Bishop Long concluded his comments by saying that ‘the problem of clericalism can’t just be addressed at a diocesan level. It has to be addressed at the whole Church level because the whole Church is embroiled in a certain model of being Church… which is not just no longer relevant, but can contribute to the abetting of the sexual abuse precisely because of the attendant issue of clericalism, which is integral to that model of Church’.
In his final comments to the Commission, Bishop Long revealed that he had been a victim of sexual abuse by clergy when he first came to Australia, aged 20, and this has had a powerful impact on him and motivated him to ‘walk in the shoes of other victims and really endeavour to attain justice and dignity for them’.
Reading Bishop Long’s responses to the questions put to him by members of the Royal Commission, I felt I had been presented with a coherent and powerful argument that truly engaged with the horrific issue of clerical sexual abuse. There was no attempt to duck the features of the Church that helped to make this abuse possible and to cover up its consequences. Bishop Long sees more clearly than most other bishops and clerics the paramount need to rid the church of clericalism; and sees further that to do so requires the dismantling of a model of the Church as a so-called ‘perfect society’ and the promotion a new model of the Church as a communion of equals. This is a call for a root and branch reform of the Church which may not be welcomed by everybody, but it is one, I believe, we need to espouse if the Church is not only to survive but also to prosper in the future. It would be good to think that there are other bishops willing to listen to what Bishop Long has argued so clearly and willing also to take the reforming actions he considers necessary.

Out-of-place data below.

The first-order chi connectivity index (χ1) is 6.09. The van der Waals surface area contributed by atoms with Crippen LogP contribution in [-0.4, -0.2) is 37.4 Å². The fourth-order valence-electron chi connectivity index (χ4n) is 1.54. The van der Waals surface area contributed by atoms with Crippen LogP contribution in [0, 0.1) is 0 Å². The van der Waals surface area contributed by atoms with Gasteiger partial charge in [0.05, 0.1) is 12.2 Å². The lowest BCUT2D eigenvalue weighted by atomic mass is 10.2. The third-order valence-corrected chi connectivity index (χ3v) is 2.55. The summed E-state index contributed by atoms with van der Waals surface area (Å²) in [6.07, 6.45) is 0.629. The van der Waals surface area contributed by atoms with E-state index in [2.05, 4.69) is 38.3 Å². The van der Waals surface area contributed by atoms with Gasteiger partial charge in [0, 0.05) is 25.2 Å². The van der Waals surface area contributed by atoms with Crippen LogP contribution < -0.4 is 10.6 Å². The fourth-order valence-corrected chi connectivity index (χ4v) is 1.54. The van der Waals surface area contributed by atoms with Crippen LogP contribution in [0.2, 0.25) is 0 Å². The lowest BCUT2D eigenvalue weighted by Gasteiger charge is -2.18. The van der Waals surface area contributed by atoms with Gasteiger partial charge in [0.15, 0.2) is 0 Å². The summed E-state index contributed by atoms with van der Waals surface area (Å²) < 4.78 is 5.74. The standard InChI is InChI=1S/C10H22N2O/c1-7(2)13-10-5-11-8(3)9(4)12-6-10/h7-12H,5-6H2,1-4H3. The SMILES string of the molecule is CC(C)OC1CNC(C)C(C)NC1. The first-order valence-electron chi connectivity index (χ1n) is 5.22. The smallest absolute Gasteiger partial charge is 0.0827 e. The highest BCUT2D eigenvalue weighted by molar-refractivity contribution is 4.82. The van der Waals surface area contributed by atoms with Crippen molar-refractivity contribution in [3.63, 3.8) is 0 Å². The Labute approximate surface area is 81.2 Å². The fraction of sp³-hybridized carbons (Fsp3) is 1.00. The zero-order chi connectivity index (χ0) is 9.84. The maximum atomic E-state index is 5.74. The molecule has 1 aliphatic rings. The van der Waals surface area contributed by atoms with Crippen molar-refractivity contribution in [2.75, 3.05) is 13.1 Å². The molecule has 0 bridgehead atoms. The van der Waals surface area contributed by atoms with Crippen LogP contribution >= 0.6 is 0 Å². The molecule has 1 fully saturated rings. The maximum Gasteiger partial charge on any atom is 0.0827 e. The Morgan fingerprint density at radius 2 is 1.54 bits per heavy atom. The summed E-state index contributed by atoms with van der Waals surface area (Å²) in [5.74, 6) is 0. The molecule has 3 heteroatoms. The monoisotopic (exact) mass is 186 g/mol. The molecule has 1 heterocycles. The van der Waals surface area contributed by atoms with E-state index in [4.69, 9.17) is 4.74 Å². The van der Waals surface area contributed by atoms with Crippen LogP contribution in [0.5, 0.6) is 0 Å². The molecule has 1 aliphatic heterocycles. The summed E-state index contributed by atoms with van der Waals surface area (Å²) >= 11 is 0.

Joe Fitzpatrick is a writer and former priest of the Motherwell Diocese in good standing with the Church.